In November 2006, the Space Telescope Science Institute in Baltimore
selected a set of backup non-ACS science programs for use in case of
a future ACS anomaly. These programs now will be inserted into the
science schedule to maintain a highly productive observing program.

An Anomaly Review Board was appointed on Jan. 29, to investigate the
ACS anomaly. The board will perform a thorough investigation and
assessment to decide the best course of action. The board is
scheduled to present their findings and recommendations by March 2.

"It is too early to know what influences the ACS anomaly may have on
Hubble Space Telescope Servicing Mission-4 planning" said Preston
Burch, associate director/program manager for the Hubble Space
Telescope. "It is important that the review board conduct a thorough
investigation that will allow us to determine if there are any
changes needed in the new instruments that will be installed on the
upcoming servicing mission so that we can be sure of maximizing the
telescope's scientific output. We are continuing to make excellent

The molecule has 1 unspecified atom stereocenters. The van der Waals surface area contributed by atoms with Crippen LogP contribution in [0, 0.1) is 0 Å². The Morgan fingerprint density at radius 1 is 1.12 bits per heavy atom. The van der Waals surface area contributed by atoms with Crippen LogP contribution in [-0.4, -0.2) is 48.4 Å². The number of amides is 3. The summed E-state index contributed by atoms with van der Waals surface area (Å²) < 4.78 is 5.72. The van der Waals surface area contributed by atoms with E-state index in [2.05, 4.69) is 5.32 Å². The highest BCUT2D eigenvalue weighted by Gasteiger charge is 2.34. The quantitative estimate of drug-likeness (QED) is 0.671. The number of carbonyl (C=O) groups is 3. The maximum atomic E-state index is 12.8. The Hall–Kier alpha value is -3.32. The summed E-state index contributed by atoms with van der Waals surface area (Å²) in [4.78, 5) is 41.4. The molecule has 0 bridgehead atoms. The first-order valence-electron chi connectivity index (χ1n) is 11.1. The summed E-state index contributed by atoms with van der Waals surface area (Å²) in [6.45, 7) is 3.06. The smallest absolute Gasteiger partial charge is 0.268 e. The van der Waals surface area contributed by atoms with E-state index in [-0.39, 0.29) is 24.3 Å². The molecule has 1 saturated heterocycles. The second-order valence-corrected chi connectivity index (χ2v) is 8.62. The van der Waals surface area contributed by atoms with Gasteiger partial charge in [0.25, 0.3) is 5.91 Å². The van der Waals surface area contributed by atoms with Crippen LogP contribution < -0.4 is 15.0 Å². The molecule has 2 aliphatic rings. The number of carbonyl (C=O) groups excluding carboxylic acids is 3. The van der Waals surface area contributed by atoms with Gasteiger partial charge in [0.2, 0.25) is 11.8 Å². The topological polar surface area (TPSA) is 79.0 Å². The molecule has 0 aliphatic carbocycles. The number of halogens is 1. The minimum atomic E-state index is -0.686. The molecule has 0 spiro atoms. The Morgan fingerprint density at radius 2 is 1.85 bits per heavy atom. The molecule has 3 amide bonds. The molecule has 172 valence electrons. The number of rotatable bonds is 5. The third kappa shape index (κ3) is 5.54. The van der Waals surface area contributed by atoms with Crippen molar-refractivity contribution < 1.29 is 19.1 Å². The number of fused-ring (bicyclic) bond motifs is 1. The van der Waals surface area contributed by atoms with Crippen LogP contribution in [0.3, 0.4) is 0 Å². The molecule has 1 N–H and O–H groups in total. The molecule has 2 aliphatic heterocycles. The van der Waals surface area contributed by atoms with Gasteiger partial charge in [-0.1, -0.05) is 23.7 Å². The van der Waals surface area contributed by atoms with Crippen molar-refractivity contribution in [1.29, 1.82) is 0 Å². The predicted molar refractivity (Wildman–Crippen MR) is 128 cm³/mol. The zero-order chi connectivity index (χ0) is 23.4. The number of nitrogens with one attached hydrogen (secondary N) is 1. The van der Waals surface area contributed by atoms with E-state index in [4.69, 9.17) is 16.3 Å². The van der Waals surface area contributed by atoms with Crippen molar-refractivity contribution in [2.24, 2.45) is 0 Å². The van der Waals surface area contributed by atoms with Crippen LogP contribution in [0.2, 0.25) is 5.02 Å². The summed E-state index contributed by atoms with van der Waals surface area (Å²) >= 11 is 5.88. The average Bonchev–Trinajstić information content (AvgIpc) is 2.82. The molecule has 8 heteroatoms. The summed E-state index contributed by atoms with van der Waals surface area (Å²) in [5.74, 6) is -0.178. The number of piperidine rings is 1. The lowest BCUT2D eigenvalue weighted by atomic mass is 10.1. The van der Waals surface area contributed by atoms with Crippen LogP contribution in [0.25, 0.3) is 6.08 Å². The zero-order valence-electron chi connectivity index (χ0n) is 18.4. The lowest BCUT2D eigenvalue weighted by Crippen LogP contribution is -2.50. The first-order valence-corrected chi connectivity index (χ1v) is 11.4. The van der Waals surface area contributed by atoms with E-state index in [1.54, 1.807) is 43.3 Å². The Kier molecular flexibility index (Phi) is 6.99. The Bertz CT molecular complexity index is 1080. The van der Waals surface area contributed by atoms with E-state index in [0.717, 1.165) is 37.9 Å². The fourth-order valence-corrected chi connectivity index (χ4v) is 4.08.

progress in our preparations for the servicing mission, which is
presently targeted to fly in September 2008."

The Advanced Camera for Surveys is a third-generation instrument
consisting of three electronic cameras, filters and dispersers that
detect light from the ultraviolet to the near infrared. The
instrument was installed during a March 2002, servicing mission. It
was developed jointly by NASA's Goddard Space Flight Center,
Greenbelt, Md., Johns Hopkins University, Baltimore; Ball Aerospace,
Boulder, Colo.; and the Space Telescope Science Institute.

The Hubble Space Telescope is a project of international cooperation
between NASA and the European Space Agency. The Space Telescope
Science Institute conducts Hubble science operations. The Institute